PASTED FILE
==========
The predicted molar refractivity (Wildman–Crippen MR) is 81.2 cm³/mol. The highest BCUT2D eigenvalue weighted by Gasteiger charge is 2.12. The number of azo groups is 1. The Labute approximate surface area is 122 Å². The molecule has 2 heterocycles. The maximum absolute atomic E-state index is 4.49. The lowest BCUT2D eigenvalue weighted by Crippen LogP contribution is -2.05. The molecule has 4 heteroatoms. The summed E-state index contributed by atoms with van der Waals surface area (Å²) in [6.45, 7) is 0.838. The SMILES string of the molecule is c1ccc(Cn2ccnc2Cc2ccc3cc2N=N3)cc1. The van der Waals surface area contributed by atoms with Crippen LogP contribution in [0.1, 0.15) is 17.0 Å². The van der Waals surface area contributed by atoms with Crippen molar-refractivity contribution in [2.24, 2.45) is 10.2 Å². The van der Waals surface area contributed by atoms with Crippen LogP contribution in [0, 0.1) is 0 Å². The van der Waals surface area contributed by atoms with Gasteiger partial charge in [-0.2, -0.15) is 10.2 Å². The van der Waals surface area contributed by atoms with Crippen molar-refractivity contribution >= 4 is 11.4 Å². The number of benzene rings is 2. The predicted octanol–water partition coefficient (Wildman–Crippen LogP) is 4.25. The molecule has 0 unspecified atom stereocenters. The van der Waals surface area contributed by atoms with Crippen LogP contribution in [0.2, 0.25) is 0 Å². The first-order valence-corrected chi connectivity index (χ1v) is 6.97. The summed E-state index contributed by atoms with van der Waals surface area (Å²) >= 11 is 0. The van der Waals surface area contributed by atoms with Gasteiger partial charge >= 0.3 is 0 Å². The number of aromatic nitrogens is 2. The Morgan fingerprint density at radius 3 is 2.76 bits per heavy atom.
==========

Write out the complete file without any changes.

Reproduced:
The predicted molar refractivity (Wildman–Crippen MR) is 81.2 cm³/mol. The highest BCUT2D eigenvalue weighted by Gasteiger charge is 2.12. The number of azo groups is 1. The Labute approximate surface area is 122 Å². The molecule has 2 heterocycles. The maximum absolute atomic E-state index is 4.49. The lowest BCUT2D eigenvalue weighted by Crippen LogP contribution is -2.05. The molecule has 4 heteroatoms. The summed E-state index contributed by atoms with van der Waals surface area (Å²) in [6.45, 7) is 0.838. The SMILES string of the molecule is c1ccc(Cn2ccnc2Cc2ccc3cc2N=N3)cc1. The van der Waals surface area contributed by atoms with Crippen LogP contribution in [0.1, 0.15) is 17.0 Å². The van der Waals surface area contributed by atoms with Crippen molar-refractivity contribution in [2.24, 2.45) is 10.2 Å². The van der Waals surface area contributed by atoms with Crippen LogP contribution in [0, 0.1) is 0 Å². The van der Waals surface area contributed by atoms with Gasteiger partial charge in [-0.2, -0.15) is 10.2 Å². The van der Waals surface area contributed by atoms with Crippen molar-refractivity contribution >= 4 is 11.4 Å². The number of benzene rings is 2. The predicted octanol–water partition coefficient (Wildman–Crippen LogP) is 4.25. The molecule has 0 unspecified atom stereocenters. The van der Waals surface area contributed by atoms with Crippen LogP contribution in [0.2, 0.25) is 0 Å². The first-order valence-corrected chi connectivity index (χ1v) is 6.97. The summed E-state index contributed by atoms with van der Waals surface area (Å²) >= 11 is 0. The van der Waals surface area contributed by atoms with Gasteiger partial charge >= 0.3 is 0 Å². The number of aromatic nitrogens is 2. The Morgan fingerprint density at radius 3 is 2.76 bits per heavy atom.